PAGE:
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Anglicans of school leaders have withdrawn support for gay discrimination exemptions



updated

November 7, 2018 15:22:53

While the leaders of the two Anglican schools have moved away from the controversial letter that protects the exceptions of homosexual discrimination, the other in Waverley is under fire by former students because he has not done so.

Key points:

  • Abbotsleigh and Barker College bosses give a sincere apology for writing difficulties
  • Barker College Major Phillip Heath says a letter from a diocese in Sydney has caused unintentional injuries
  • Both schools have signaled that they will support reform or remove discrimination from discrimination

Last week, the bosses of 34 Anglican schools in New South Wales wrote to federal lawmakers inviting them to protect their exemptions from the Gender Discrimination Act that allowed them to robbed or expelled LGBTI staff and students.

Yesterday, Abbotsleigh's private school girls at Wahroongi and Barker College in Hornsby wrote to their communities, apologizing for the problem causing the letter.

In response to the criticism, two school leaders signaled they would support removing the exemption from discrimination.

Meanwhile, former school students St. Katherine in Waverley wrote to school principal Julie Townsend, condemning her for a light reaction to the blow.

Dr Townsend, who signed the original letter from the diocese of Sydney, said the exemptions were the only legislative protection of the religious freedom enjoyed by the school.

She also claimed that the school promoted diversity and that media coverage of the issue was sensationalized.

In response, an open letter with more than 580 signatures to former students, some of whom attended school in 1975, sent Dr. Townsend on Monday.

He urged directors to withdraw public support for exemptions.

"Do not make a mistake," said the letter, "of your denial of support [gay] students are really a matter of life and death. "

"At best, that implies [gay] students and staff remain in school for your satisfaction – not because their schooling or their contributions to the community are appreciated or protected, but because they are just "suing" at the moment. "

In ABC's correspondence between the author and Dr. Townsenda, the director said that she was sympathetic to her concerns but would not withdraw support for religious exemption.

"What I'm looking for is … the right to hiring staff who support the Christian character and purpose of the school," she said.

"If religious schools do not have religious freedom, I would not be able to do it."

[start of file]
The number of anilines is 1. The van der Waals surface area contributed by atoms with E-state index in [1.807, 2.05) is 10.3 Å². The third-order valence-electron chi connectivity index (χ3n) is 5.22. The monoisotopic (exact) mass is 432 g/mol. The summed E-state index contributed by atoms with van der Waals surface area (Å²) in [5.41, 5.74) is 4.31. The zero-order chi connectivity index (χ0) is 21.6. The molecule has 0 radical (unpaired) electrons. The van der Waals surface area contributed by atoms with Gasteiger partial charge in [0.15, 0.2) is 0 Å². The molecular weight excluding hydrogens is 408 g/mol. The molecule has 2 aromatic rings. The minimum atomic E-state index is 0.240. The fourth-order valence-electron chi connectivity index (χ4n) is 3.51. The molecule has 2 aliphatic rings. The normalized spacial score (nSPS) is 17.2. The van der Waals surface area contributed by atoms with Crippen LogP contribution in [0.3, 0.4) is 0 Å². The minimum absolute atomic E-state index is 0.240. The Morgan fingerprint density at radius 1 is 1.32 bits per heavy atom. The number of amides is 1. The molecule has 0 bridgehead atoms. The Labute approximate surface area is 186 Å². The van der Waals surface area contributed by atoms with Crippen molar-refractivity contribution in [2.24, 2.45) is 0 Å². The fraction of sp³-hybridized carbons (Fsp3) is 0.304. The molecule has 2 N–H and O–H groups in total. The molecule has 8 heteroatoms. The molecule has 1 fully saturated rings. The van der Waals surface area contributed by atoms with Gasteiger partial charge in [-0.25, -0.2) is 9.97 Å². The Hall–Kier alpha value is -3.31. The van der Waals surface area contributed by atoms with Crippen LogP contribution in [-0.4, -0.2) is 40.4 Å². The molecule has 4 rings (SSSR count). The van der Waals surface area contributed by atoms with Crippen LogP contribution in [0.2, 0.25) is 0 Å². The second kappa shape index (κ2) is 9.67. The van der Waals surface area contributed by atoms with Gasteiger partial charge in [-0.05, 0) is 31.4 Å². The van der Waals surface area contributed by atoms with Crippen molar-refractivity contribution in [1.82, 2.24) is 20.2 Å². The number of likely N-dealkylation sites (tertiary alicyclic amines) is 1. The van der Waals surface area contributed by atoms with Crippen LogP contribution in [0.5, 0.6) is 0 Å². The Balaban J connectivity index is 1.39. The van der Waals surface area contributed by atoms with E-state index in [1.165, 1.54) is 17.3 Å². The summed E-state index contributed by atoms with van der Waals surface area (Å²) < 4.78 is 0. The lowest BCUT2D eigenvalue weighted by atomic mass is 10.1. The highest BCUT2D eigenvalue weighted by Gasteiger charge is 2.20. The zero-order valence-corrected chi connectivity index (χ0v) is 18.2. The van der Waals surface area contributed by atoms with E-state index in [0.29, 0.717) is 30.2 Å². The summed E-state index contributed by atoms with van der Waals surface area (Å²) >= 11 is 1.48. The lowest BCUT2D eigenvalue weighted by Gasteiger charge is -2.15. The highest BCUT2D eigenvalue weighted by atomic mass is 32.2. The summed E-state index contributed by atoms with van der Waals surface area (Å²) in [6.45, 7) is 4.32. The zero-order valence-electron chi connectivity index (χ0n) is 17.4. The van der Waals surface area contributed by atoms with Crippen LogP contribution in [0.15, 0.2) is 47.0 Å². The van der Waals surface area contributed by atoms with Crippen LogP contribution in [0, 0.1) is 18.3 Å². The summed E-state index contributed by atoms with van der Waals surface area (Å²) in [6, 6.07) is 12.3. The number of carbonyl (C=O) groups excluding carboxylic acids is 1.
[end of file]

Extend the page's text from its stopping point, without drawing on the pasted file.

doctor Townsend did not want to interview ABC.

"We're sorry," Anglicians say

While St Katherine's graduates said they were disappointed with their director's response, other Anglican school leaders in Sydney were strengthened and withdrew their support for exemptions.

"I'm sorry that some members of our community felt discriminated," Director Abbotsleigh Megan Krimmer said in a letter addressed to the Wahroong community on Monday.

"This is something that should not happen and I apologize for the incredible injury you felt and feel."

Ms Krimmer said that the protection of religious freedoms associated with the exemptions from the Gender Discrimination Act was "unpleasant" and would support the removal of these exemptions.

At Barker College, chairman of the school council Peter Berkley also offered apologetic statements and calls for reforms, but stressed that rage reagents are fueled by the media and "fall into social media fire."

"Unfortunately, media reporting on these issues and escalation on social media has affected our students," said Mr. Berkley.

"It hurt our young people. Some of our students think that we really want to expel them because they are gay.

"We have not seen this and we're sorry … make sure of our inescapable dedication to the fact that is best for our children."

Mr. Berkley also said that Barker College leader Phillip Heath, who was one of the original 34 signatures, and his family received hate and "rampant personal attacks" on social media.

In a special letter, Mr. Heath stated that he had signed the original letter at the request of the Diocese of Sydney, which said he would "assist in supporting the parliamentary debate on religious freedom."

"Now it is clear that the letter has created unintentional injuries and divisions," Mr Heath said.

"It was not intended as a message of discrimination or cruelty and I'm really upset to see such an influence.

"As I have said before, I consider these exceptions to be deeply disturbed and completely outdated."

Tara Anglican School of Girls in North Parramatta also wrote to her community, explaining she had not inquired about the sexuality of future or current employees.

Head of School Susan Middlebrook, in a letter published Monday afternoon, said the letter refers to "retaining the right to recruit staff who will support the Christian ethos of our schools."

The Tara Anglican School for Girls did not answer ABC questions about whether she would also support the removal of the exemption from the Sex Discrimination Act.

theme:

religion-and-beliefs,

education,

gay-and-lesbian

Anglicans,

public schools

First published

November 7, 2018 11:05:11


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